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Starving for Salvation: The Spiritual Dimensions of Eating Problems Among American Girls and Women [Paperback]

Michelle Mary Lelwica

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Book Description

1 May 2002
In recent years, eating disorders among American girls and women have become a subject of national concern. Conventional explanations of eating problems are usually framed in the language of psychology, medicine, feminism, or sociology. Although they differ in theory and approach, these interpretations are linked by one common assumption—that female preoccupation with food and body is an essentially secular phenomenon.
In Starving for Salvation, Michelle Lelwica challenges traditional theories by introducing and exploring the spiritual dimensions of anorexia, bulimia, and related problems. Drawing on a range of sources that include previously published interviews with sufferers of eating disorders, Lelwica claims that girls and women starve, binge, and purge their bodies as a means of coping with the pain and injustice of their daily lives. She provides an incisive analysis of contemporary American culture, arguing that our dominant social values and religious legacies produce feelings of emptiness and dissatisfaction in girls and women.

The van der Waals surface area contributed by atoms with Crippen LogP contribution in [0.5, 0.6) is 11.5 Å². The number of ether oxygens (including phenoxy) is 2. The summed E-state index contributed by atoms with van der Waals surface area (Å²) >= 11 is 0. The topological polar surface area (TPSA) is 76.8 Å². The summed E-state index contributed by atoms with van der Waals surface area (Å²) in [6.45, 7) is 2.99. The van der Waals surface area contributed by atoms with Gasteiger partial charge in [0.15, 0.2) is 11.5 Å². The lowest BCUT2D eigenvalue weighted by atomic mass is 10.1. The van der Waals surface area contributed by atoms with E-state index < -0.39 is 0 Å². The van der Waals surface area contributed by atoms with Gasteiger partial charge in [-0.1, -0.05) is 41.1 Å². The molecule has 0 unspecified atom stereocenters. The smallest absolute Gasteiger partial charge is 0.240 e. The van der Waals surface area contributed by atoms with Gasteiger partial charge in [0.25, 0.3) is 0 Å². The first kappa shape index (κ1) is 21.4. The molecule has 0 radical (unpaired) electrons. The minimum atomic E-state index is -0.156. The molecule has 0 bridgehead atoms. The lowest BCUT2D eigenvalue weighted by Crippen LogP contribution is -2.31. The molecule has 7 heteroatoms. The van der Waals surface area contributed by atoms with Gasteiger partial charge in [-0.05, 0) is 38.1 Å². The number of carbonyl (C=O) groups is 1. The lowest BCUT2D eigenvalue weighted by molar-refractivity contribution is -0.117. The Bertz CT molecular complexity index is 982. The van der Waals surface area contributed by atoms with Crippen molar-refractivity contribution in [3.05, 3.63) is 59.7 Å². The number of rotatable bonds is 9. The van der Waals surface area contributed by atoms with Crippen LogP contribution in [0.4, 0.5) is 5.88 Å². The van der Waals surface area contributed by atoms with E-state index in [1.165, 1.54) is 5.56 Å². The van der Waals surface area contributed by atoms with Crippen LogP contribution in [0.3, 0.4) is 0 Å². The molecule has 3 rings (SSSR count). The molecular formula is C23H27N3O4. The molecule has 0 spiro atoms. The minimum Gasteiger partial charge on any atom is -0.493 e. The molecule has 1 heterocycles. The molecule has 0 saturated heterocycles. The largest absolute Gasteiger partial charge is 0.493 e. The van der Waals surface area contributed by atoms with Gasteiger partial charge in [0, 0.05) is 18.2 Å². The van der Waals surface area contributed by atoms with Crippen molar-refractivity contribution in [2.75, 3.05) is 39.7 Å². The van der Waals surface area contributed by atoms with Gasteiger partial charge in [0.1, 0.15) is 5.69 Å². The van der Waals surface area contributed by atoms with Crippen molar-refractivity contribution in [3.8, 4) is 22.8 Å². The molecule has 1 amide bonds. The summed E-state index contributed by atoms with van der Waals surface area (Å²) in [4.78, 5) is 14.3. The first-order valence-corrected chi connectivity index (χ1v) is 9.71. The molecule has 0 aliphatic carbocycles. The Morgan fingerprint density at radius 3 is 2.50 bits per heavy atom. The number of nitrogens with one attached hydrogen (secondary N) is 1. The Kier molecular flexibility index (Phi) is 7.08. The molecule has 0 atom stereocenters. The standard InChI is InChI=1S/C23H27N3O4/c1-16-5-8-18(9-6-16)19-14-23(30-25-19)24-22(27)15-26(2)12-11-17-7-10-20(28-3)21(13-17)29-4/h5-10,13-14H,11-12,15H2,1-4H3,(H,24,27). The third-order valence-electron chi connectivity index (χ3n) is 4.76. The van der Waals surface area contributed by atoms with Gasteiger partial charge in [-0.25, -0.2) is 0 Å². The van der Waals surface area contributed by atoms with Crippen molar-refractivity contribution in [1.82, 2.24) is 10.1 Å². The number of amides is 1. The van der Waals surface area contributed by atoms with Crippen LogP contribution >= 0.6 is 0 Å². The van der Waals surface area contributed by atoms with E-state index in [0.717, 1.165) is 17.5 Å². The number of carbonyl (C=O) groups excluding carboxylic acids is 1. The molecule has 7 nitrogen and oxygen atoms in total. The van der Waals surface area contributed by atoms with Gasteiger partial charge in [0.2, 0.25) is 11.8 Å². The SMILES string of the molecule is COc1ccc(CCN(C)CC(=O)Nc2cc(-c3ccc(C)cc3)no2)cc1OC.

Trapped in a society that ignores and denies their spiritual needs, girls and women construct a network of symbols, beliefs, and rituals around food and their bodies. Lelwica draws a parallel between the patriarchal legacy of Christianity, which associates women with sin and bodily cravings, and the cultural preference for a thin female body. According to Lelwica, these complimentary forces form a popular salvation myth that encourages girls and women to fixate on their bodies and engage in disordered eating patterns. While this myth provides a sense of meaning and purpose in the face of uncertainty and injustice, Lelwica demonstrates that such rigid and unhealthy devotion to the body only deepens the spiritual void that women long to fill.
Although Lelwica presents many disturbing facts about the origins of eating disorders, she also suggests positive ways that our society can nourish the creative and spiritual needs of girls and women. The first step, however, is to acknowledge that female preoccupation with thinness and food signifies a strong desire for fulfillment. Until we recognize and contest the religious legacies and cultural values that perpetuate eating disorders, many women will continue to turn to the most accessible symbolic and ritual resources available to them—food and their bodies—in an attempt to satiate their profound spiritual hunger.

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A probing and intelligent explanation of dieting and weight obsession that points to religiosity, morality, and absolution from guilt as the primary agents motivating women's irrational quest for thinness. (Choice)